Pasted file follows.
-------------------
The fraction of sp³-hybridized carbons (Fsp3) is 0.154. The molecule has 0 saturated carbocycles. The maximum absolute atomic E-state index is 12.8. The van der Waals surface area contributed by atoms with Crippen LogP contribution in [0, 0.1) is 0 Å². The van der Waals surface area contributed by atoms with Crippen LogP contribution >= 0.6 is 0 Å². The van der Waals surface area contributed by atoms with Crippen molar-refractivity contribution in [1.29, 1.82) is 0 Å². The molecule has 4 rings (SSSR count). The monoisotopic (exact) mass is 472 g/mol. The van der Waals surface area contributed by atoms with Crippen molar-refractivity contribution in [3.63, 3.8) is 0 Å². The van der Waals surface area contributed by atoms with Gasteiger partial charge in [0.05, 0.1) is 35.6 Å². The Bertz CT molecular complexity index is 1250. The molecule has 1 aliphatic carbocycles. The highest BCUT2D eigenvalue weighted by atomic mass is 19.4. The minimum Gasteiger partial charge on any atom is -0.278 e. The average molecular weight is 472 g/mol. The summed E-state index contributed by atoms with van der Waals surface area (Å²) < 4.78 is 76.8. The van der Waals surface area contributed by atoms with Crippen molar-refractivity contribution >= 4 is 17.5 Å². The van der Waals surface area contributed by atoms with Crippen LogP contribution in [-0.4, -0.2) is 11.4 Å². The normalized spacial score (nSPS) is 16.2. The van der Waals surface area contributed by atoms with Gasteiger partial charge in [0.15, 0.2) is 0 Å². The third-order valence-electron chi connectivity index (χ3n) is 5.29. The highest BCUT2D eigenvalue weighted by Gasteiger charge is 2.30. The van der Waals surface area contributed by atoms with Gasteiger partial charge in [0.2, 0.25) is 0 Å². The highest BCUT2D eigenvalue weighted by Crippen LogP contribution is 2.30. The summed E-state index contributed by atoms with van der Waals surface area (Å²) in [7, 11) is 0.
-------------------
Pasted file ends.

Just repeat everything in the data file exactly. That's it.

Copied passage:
The fraction of sp³-hybridized carbons (Fsp3) is 0.154. The molecule has 0 saturated carbocycles. The maximum absolute atomic E-state index is 12.8. The van der Waals surface area contributed by atoms with Crippen LogP contribution in [0, 0.1) is 0 Å². The van der Waals surface area contributed by atoms with Crippen LogP contribution >= 0.6 is 0 Å². The van der Waals surface area contributed by atoms with Crippen molar-refractivity contribution in [1.29, 1.82) is 0 Å². The molecule has 4 rings (SSSR count). The monoisotopic (exact) mass is 472 g/mol. The van der Waals surface area contributed by atoms with Crippen molar-refractivity contribution in [3.63, 3.8) is 0 Å². The van der Waals surface area contributed by atoms with Gasteiger partial charge in [0.05, 0.1) is 35.6 Å². The Bertz CT molecular complexity index is 1250. The molecule has 1 aliphatic carbocycles. The highest BCUT2D eigenvalue weighted by atomic mass is 19.4. The minimum Gasteiger partial charge on any atom is -0.278 e. The average molecular weight is 472 g/mol. The summed E-state index contributed by atoms with van der Waals surface area (Å²) < 4.78 is 76.8. The van der Waals surface area contributed by atoms with Crippen molar-refractivity contribution >= 4 is 17.5 Å². The van der Waals surface area contributed by atoms with Crippen LogP contribution in [-0.4, -0.2) is 11.4 Å². The normalized spacial score (nSPS) is 16.2. The van der Waals surface area contributed by atoms with Gasteiger partial charge in [0.15, 0.2) is 0 Å². The third-order valence-electron chi connectivity index (χ3n) is 5.29. The highest BCUT2D eigenvalue weighted by Gasteiger charge is 2.30. The van der Waals surface area contributed by atoms with Gasteiger partial charge in [0.2, 0.25) is 0 Å². The highest BCUT2D eigenvalue weighted by Crippen LogP contribution is 2.30. The summed E-state index contributed by atoms with van der Waals surface area (Å²) in [7, 11) is 0.